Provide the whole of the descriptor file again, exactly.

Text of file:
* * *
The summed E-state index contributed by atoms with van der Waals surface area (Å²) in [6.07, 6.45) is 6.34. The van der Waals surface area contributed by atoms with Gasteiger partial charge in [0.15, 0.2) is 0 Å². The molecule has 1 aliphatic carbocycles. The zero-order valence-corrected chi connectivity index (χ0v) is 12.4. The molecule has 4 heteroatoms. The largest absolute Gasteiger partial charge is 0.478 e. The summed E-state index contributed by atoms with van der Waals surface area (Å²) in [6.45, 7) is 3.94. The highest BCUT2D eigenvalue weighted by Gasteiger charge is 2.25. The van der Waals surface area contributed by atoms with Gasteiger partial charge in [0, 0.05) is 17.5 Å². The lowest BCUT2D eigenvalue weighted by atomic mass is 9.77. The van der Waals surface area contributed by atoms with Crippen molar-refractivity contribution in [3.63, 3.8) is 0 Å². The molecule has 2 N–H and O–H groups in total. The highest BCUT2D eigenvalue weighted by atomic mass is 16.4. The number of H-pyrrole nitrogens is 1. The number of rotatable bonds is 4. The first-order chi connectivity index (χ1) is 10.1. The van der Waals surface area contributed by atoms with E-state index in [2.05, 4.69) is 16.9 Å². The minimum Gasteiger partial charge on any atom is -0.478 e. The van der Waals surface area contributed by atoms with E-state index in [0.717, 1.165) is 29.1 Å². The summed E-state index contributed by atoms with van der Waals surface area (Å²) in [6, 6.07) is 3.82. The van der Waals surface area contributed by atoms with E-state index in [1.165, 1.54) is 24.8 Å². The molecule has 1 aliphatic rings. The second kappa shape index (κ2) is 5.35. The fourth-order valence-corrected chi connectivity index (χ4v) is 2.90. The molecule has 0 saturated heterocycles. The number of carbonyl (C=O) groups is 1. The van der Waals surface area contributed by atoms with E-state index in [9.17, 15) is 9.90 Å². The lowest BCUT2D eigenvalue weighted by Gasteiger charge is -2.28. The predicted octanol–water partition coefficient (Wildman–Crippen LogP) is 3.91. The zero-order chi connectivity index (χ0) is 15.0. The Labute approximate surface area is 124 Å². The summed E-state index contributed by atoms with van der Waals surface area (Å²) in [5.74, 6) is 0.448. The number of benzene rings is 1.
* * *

The summed E-state index contributed by atoms with van der Waals surface area (Å²) in [6.07, 6.45) is 6.34. The van der Waals surface area contributed by atoms with Gasteiger partial charge in [0.15, 0.2) is 0 Å². The molecule has 1 aliphatic carbocycles. The zero-order valence-corrected chi connectivity index (χ0v) is 12.4. The molecule has 4 heteroatoms. The largest absolute Gasteiger partial charge is 0.478 e. The summed E-state index contributed by atoms with van der Waals surface area (Å²) in [6.45, 7) is 3.94. The highest BCUT2D eigenvalue weighted by Gasteiger charge is 2.25. The van der Waals surface area contributed by atoms with Gasteiger partial charge in [0, 0.05) is 17.5 Å². The lowest BCUT2D eigenvalue weighted by atomic mass is 9.77. The van der Waals surface area contributed by atoms with Crippen molar-refractivity contribution in [3.63, 3.8) is 0 Å². The molecule has 2 N–H and O–H groups in total. The highest BCUT2D eigenvalue weighted by atomic mass is 16.4. The number of H-pyrrole nitrogens is 1. The number of rotatable bonds is 4. The first-order chi connectivity index (χ1) is 10.1. The van der Waals surface area contributed by atoms with E-state index in [2.05, 4.69) is 16.9 Å². The minimum Gasteiger partial charge on any atom is -0.478 e. The van der Waals surface area contributed by atoms with E-state index in [0.717, 1.165) is 29.1 Å². The summed E-state index contributed by atoms with van der Waals surface area (Å²) in [6, 6.07) is 3.82. The van der Waals surface area contributed by atoms with E-state index in [1.165, 1.54) is 24.8 Å². The molecule has 1 aliphatic rings. The second kappa shape index (κ2) is 5.35. The fourth-order valence-corrected chi connectivity index (χ4v) is 2.90. The molecule has 0 saturated heterocycles. The number of carbonyl (C=O) groups is 1. The van der Waals surface area contributed by atoms with E-state index in [9.17, 15) is 9.90 Å². The lowest BCUT2D eigenvalue weighted by Gasteiger charge is -2.28. The predicted octanol–water partition coefficient (Wildman–Crippen LogP) is 3.91. The zero-order chi connectivity index (χ0) is 15.0. The Labute approximate surface area is 124 Å². The summed E-state index contributed by atoms with van der Waals surface area (Å²) in [5.74, 6) is 0.448. The number of benzene rings is 1.